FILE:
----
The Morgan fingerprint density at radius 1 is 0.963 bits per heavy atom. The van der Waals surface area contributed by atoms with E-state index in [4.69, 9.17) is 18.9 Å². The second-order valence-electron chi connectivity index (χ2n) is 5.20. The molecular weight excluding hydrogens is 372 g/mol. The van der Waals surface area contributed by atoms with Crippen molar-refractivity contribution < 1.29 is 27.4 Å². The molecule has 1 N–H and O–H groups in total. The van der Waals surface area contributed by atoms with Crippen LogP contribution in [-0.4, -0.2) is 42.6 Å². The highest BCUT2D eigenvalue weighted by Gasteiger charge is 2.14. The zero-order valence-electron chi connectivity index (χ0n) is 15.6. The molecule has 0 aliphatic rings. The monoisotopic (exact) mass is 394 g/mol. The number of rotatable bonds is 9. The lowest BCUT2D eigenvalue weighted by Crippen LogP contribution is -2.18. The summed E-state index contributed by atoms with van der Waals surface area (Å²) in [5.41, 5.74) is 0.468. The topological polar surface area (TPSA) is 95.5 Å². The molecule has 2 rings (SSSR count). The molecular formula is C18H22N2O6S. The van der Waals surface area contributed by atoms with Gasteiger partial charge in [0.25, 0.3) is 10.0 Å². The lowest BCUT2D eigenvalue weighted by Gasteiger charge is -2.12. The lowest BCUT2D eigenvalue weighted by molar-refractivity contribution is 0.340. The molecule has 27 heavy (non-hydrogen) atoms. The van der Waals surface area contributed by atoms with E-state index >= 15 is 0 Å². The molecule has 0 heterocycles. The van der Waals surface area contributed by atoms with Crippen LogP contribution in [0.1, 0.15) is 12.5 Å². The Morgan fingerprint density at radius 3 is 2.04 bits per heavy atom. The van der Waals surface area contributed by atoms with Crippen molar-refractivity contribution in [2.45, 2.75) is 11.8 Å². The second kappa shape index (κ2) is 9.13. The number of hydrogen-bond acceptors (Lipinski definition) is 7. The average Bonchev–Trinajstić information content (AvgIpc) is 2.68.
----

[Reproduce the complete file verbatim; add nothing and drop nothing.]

The Morgan fingerprint density at radius 1 is 0.963 bits per heavy atom. The van der Waals surface area contributed by atoms with E-state index in [4.69, 9.17) is 18.9 Å². The second-order valence-electron chi connectivity index (χ2n) is 5.20. The molecular weight excluding hydrogens is 372 g/mol. The van der Waals surface area contributed by atoms with Crippen molar-refractivity contribution < 1.29 is 27.4 Å². The molecule has 1 N–H and O–H groups in total. The van der Waals surface area contributed by atoms with Crippen LogP contribution in [-0.4, -0.2) is 42.6 Å². The highest BCUT2D eigenvalue weighted by Gasteiger charge is 2.14. The zero-order valence-electron chi connectivity index (χ0n) is 15.6. The molecule has 0 aliphatic rings. The monoisotopic (exact) mass is 394 g/mol. The number of rotatable bonds is 9. The lowest BCUT2D eigenvalue weighted by Crippen LogP contribution is -2.18. The summed E-state index contributed by atoms with van der Waals surface area (Å²) in [5.41, 5.74) is 0.468. The topological polar surface area (TPSA) is 95.5 Å². The molecule has 2 rings (SSSR count). The molecular formula is C18H22N2O6S. The van der Waals surface area contributed by atoms with Gasteiger partial charge in [0.25, 0.3) is 10.0 Å². The lowest BCUT2D eigenvalue weighted by Gasteiger charge is -2.12. The lowest BCUT2D eigenvalue weighted by molar-refractivity contribution is 0.340. The molecule has 27 heavy (non-hydrogen) atoms. The van der Waals surface area contributed by atoms with E-state index >= 15 is 0 Å². The molecule has 0 heterocycles. The van der Waals surface area contributed by atoms with Crippen LogP contribution in [0.1, 0.15) is 12.5 Å². The Morgan fingerprint density at radius 3 is 2.04 bits per heavy atom. The van der Waals surface area contributed by atoms with Crippen molar-refractivity contribution in [2.45, 2.75) is 11.8 Å². The second kappa shape index (κ2) is 9.13. The number of hydrogen-bond acceptors (Lipinski definition) is 7. The average Bonchev–Trinajstić information content (AvgIpc) is 2.68.